Reports from Cuba: The Cuban government’s obsession with the word ‘blockade’

By Benjamin Noria in Havana Times:

The Cuban Government’s Obsession with the Word ‘Blockade’

From the campaign in the United States to end the US “blockade” on Cuba.

Look, every time I hear a speech by the president of Cuba or read a page of a newspaper in the country, the word “blockade” appears at least 20 times, and I am not exaggerating. I believe that the Cuban government has taken the word “blockade” as a Fetish.

In this writing I refer to Fetish as: the use of an object as the preferred way to satisfy a need and its fixation through a prolonged habit. Although fetishism also means divinization of things and objects, attributing mysterious and supernatural forces to them; and finally, the use of an object as the preferred way to become sexually aroused.

So, after the Cuban government finishes admitting the deficiencies that exist in the country, it justifies with… guess what?… the “blockade.”

For example, I have heard from them that because of the “blockade” the sugar industry has fallen into utter decline; Also because of the “blockade” blackouts happen; There is a lack of basic medicines, there is little food to sell in the ration stores, the USD and Euro exchange rate has increased, there is inflation in the prices of various basic products to satisfy the needs of the population.

The only thing missing is for the government to blame the “blockade” for the appearance of hurricanes, earthquakes, electrical storms, floods due to intense rains and I don’t know what else.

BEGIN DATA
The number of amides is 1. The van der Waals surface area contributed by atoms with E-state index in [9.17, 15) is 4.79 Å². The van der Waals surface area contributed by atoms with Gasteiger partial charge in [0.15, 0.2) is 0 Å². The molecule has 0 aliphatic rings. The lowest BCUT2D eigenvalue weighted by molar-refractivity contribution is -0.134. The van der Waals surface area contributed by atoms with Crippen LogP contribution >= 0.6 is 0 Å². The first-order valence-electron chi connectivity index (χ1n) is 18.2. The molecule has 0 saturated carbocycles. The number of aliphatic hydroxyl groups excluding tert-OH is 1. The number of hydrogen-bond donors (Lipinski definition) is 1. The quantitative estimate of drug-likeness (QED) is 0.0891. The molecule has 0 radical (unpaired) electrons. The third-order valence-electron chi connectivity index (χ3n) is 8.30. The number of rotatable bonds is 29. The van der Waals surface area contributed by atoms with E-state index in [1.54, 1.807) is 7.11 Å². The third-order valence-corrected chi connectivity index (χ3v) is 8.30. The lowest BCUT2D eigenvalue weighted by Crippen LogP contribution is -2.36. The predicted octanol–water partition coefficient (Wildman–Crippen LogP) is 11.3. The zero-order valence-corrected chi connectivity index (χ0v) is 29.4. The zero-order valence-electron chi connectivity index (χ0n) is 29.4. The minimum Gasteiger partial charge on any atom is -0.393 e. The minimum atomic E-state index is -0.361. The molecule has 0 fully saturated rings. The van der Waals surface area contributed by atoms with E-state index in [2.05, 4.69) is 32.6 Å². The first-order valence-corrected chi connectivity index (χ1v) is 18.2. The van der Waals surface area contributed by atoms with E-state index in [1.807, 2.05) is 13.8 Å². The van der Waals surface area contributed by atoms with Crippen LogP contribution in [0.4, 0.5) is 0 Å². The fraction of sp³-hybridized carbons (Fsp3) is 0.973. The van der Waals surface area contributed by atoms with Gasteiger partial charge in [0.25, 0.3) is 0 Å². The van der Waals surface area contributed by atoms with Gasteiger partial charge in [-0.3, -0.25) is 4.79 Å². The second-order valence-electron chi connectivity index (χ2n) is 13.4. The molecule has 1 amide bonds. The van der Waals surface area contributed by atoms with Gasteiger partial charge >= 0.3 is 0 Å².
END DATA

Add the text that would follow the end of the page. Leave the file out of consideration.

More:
What trouble they go through to avoid recognizing that the country’s economy is depressed by their follies. It’s not the “blockade” at all. We all know here that the fault for the deficiencies and ruin that exists is because there has never been the political will to make reforms to correct the deficiencies.

They continue to improvise economic solutions that they know will not amount to anything beyond the aim of buying time to fatten their bank accounts abroad and favor the private businesses they have under their control. Meanwhile, they continue to attribute the cause of all their ravings to the poor “blockade.”

There is one thing that I must clarify. In reality, what the United States does economically to Cuba is not a “blockade”, but an embargo. The problem is that upon the triumph of the revolution, the Commander in Chief, forcibly expropriated the properties of the magnates that existed and did not offer them the corresponding compensation, nor even hold a dialogue to reach peaceful and mutually accepted agreements.

Of course, this must be paid for. And reality has shown that the Cuban people are the ones who pay, because they the leaders live well and lack nothing.

Title III of the Helms-Burton Act allows those companies that have had a relationship with the properties of US citizens that Cuba illegally confiscated at the beginning of the revolution and that were seized unfairly and arbitrarily to be sued before United States courts.

I won’t judge whether the application of Title III of the Helms-Burton Act is fair or unfair because I also believe that the former US owners have the right to receive compensation for assets expropriated in Cuba.

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